When the reading needs of teens are met, they will read. The more they read, the more their reading skills improve, which leads to better reading and more reading as well as a sense of accomplishment and the start of identifying oneself as “a reader.”
Honig then discussed Readers Advisory, the art of recommending books and matching books and readers. It’s about respecting the readers’ tastes and also being able to identify the appeal of books: pacing, characterization, story line, frame. By looking at those areas, better recommendations can be made to readers, both inside and outside of their usual genre.
As an example for such Readers Advisory with Street Lit: someone who reads Street Lit because “bad things happen,” would like “Living Dead Girl” by Elizabeth Scott. Those who like adventures? Recommend spy thrillers and crime stories. With a laugh, Honig reminded the audience that “Gossip Girl and Street Lit have a lot in common.”
Saxton shared fun ways to connect books with teens. Book discussions don’t have to be what you find in adult book discussion groups; it can be a “Snack and Yack,” with teens talking about the books they like. A “Book Speed Dating” program was described, with teens getting the chance to find out about lots of books quickly with no pressure to select any one book – and also having the opportunity to select all. One of my favorites was offering readers a “Personalized Summer Reading List”: the reader answers five questions, Saxton provides ten suggestions. Saxton then went into her “30 Books in 30 Minutes,” quickly and enthusiastically providing a variety of titles using quick “hooks” to attract readers.
Sofia Quintero spoke next. She is the author of the young adult book, Efrain’s Secret, but also writes Feminist Hip Hop Noir. She’s an educator, an activist, a novelist, an “Ivy League homegirl”. Quintero spoke frankly about how some people really hate Street Lit, and her own journey to embracing the genre by using it to write books that are feminist and raise social and political issues. She can meet people where they are and take them somewhere different. She wanted to write the books she wanted to read – “a girl in the hood but not of the hood.”
Quintero read aloud from her young adult book, “Efrain’s Secret,” noting that “reading aloud is a profound act of joy some teens and kids don’t get.”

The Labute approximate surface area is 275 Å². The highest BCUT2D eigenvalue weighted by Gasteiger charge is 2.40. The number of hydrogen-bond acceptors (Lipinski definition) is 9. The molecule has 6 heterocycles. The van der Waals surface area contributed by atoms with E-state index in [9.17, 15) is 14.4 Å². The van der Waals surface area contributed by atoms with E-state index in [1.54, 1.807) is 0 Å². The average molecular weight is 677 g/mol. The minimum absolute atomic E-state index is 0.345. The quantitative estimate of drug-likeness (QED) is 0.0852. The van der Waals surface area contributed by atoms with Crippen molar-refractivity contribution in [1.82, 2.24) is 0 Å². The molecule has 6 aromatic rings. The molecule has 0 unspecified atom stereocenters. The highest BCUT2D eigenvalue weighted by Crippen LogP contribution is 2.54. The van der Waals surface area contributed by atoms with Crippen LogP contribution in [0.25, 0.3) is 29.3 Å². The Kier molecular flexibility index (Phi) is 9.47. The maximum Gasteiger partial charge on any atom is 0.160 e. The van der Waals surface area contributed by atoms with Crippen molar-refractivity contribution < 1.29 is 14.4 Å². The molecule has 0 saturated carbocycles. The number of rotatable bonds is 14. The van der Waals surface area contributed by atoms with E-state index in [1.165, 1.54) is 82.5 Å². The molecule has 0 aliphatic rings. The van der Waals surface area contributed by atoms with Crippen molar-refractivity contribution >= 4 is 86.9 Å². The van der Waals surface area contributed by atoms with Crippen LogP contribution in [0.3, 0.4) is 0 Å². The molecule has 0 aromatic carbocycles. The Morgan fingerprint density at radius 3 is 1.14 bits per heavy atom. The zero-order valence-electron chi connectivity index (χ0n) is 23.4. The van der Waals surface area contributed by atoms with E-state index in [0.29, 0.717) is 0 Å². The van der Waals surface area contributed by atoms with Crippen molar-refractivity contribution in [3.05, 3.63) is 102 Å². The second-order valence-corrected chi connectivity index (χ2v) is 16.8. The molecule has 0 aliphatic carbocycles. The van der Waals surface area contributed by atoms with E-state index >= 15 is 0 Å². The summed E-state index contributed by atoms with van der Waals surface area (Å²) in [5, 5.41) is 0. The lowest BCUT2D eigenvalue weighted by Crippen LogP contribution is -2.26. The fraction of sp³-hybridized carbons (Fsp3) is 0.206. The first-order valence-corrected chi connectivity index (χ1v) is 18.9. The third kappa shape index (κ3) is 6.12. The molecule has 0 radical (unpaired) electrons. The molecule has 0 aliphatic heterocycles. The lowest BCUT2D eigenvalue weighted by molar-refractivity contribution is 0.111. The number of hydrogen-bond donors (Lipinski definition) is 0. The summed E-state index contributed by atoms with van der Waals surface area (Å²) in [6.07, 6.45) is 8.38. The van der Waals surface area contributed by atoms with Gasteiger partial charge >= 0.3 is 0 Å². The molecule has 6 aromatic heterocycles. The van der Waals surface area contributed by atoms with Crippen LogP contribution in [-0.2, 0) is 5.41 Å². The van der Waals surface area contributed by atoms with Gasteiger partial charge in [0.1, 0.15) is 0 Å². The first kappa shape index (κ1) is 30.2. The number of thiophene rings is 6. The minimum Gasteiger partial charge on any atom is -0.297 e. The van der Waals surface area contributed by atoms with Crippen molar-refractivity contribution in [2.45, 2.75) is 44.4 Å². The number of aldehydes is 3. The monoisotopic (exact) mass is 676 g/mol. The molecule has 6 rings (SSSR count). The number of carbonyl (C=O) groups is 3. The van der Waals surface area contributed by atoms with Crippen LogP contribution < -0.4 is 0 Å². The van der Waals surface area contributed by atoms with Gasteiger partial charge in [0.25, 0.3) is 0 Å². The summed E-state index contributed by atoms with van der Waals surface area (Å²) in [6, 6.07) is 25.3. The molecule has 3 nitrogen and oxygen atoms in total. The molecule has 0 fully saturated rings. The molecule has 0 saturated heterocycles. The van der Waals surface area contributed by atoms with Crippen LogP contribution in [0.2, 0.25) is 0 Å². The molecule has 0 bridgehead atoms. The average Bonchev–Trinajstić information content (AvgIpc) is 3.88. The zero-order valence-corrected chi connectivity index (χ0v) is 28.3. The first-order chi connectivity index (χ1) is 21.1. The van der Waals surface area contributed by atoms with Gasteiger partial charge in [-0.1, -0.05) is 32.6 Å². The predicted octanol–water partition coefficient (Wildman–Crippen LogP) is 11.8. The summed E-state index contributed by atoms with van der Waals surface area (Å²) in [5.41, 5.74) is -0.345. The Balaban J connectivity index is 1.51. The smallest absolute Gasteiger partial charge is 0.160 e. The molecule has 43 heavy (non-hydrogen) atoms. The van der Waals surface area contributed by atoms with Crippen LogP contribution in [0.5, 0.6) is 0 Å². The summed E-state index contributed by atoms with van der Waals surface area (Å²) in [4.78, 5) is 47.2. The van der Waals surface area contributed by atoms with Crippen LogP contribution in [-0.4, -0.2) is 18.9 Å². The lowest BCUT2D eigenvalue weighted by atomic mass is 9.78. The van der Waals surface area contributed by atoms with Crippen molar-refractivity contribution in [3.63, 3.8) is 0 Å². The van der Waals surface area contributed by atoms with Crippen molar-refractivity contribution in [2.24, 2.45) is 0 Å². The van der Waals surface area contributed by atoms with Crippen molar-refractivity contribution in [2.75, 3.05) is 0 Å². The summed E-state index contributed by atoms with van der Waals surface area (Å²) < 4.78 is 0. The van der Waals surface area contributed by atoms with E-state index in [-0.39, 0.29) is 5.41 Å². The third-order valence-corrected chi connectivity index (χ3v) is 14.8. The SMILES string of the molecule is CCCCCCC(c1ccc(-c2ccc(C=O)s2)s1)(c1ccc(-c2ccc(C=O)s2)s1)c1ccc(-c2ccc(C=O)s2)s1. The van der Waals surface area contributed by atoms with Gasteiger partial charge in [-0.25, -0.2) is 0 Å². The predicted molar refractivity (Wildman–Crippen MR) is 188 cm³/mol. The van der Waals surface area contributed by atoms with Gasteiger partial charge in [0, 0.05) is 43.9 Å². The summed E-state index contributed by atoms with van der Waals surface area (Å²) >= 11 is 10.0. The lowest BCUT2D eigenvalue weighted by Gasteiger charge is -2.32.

Quintero noted the misogynism found in some Street Lit and the gratuitous violence. She notes that some people defend it as “keeping it real,” but asks, “what if what is real has to change? What if we want to change what’s real?” That is what Quintero does with her books, and notes that as a Hip Hop Feminist/Activist she goes to the location of her activism, pushing the conversation into the Hip Hop community. Street Lit can also be a bridge to expanding reading choices.
Several interesting observations were made about censorship. Quintero takes offense that saying “we need books with positive images” means “white middle class suburbs”, thus erasing the positive people in her community like her mother, a hard working immigrant with a third grade education. “How can you say, don’t tell a story because I don’t want to hear about it”?
Since teens identify with what they like, when an adult says “I don’t like what you read/ listen to/ watch,” the teen hears “you don’t like me.” Have the conversations, be honest, and be aware.
Quintero offered some Readers Advisory programs, including “Judge a Book by Its Cover.” Just look at the jacket cover. Do you want to read it? Now, read the jacket copy. Have you changed your mind? Take two minutes to start reading the book. Have you changed your mind?
Links & Resources:
Resources provided by Honig via Comment at YALSA Blog Recap:
StreetFiction.org “Corrections librarian Daniel Marcou posts book synopses for street fiction titles, and readers comment with reviews. The site is searchable by author, publisher, and subject.”
A big thanks to RIF who made my attendance at the Symposium possible.